Even though I’ve tried my best to eradicate poison ivy from our property, I still find patches here and there. And often I’ll also find one small plant where I least expect to, where birds might have dropped a seed.
Many look for berries as the end-all signal when they suspect poison ivy, but these are not always present or are hidden under the top section of a larger plant. And you can easily mistake this ivy with other plant life if you’re not careful.
Though it’s called an ivy, it doesn’t always seem vine-like nor trailing, but can look more like a small weed or large plant, depending on growth. It has three leaves that hang down and the green color can vary from young to older plant, but this nasty itchy poison ivy can grow just about anywhere and often snuggles in close to other foliage, so it can be hard to detect its presence.
I’ve found that it usually starts off reddish in the Spring, but quickly turns to a vivid green during the summer to more easily blend in with surroundings. In the Fall, it turns red as it starts to die off seasonally.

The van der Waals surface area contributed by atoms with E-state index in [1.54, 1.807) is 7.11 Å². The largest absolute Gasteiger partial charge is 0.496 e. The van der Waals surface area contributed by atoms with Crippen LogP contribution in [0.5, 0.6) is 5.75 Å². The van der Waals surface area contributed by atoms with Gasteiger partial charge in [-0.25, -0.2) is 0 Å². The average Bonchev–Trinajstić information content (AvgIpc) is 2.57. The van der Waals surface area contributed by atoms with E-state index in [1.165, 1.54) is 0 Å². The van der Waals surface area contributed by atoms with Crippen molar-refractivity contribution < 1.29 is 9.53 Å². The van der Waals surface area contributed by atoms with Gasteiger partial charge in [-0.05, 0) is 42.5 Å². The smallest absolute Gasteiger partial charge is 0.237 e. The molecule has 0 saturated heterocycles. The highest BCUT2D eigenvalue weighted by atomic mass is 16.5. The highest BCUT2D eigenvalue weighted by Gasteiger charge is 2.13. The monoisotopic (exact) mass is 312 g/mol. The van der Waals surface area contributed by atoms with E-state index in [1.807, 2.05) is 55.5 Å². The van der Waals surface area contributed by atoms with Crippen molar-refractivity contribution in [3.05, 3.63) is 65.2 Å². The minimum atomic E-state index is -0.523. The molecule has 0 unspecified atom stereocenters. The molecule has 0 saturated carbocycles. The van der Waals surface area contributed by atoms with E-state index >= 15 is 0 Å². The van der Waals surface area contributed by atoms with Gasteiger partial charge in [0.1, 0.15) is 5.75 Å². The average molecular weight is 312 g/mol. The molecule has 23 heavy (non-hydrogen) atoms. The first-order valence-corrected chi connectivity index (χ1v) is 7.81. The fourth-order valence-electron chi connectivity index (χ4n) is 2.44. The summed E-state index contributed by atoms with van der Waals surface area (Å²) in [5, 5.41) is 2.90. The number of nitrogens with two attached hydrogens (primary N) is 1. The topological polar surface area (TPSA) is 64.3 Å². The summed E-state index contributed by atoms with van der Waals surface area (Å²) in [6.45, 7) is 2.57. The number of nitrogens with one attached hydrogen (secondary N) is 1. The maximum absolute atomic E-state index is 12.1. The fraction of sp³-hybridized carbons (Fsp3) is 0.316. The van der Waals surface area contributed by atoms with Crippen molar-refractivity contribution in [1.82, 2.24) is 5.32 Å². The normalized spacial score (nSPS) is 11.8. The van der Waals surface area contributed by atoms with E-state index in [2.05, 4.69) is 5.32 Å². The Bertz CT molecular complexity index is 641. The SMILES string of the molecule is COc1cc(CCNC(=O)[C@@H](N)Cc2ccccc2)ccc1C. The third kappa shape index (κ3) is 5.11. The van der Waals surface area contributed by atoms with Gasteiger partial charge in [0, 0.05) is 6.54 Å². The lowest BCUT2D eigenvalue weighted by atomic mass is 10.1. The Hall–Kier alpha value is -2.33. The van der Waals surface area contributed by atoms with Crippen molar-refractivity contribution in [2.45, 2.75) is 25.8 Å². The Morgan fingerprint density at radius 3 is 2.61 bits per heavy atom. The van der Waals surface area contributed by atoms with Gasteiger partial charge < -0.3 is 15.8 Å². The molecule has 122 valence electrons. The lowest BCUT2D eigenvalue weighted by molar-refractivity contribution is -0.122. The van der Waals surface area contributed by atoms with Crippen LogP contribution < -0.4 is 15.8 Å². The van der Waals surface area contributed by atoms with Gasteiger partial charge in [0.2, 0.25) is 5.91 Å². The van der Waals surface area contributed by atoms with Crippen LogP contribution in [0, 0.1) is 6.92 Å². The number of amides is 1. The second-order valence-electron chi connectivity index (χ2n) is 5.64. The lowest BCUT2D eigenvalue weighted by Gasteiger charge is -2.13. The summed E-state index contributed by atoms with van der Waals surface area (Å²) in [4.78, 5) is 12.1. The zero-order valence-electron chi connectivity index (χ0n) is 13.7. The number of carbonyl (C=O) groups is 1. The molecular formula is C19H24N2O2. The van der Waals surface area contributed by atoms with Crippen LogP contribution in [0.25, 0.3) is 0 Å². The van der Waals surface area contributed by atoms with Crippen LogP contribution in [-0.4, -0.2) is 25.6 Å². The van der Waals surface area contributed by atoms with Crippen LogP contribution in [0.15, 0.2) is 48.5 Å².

For those who don’t know, the itchy oil from the ivy can stay active on your garden gloves, tools or boots for up to a year. And don’t even think of burning a patch of it; it will make a toxic smoke for your lungs.
The best remedy if you come into contact with it is to wash the area right away with a grease-fighting dish detergent, or apply rubbing alcohol to it, either of which tends to breakdown the oily residue. But be careful, it doesn’t really spread on its own, but if you don’t remove the oil, you can easily transfer it yourself, to various areas you might touch. And avoid bathing when you first get a patch till you’ve cleaned off the oil, because you can spread it around to other skin areas that way.
Regardless, you’ll still have an itchy skin reaction to deal with. There are several compounds on the market for poison ivy, just ask your pharmacist. Some lotions are more effective than others. The rash can last up to six weeks, but I’ve seen it clear a lot sooner with a special ointment.
Every year, I take the grandchildren on a walk through our area and remind them of what it looks like and where to avoid, while they are playing about. Long pants and socks can help to prevent coming into contact with poison ivy, but that can be uncomfortable on a hot sunny day. Best to recognize the plants and just avoid those areas.
I’ve learned not to fear the outdoors, just be informed and ready to deal it should anyone come into contact with poison ivy. You can to!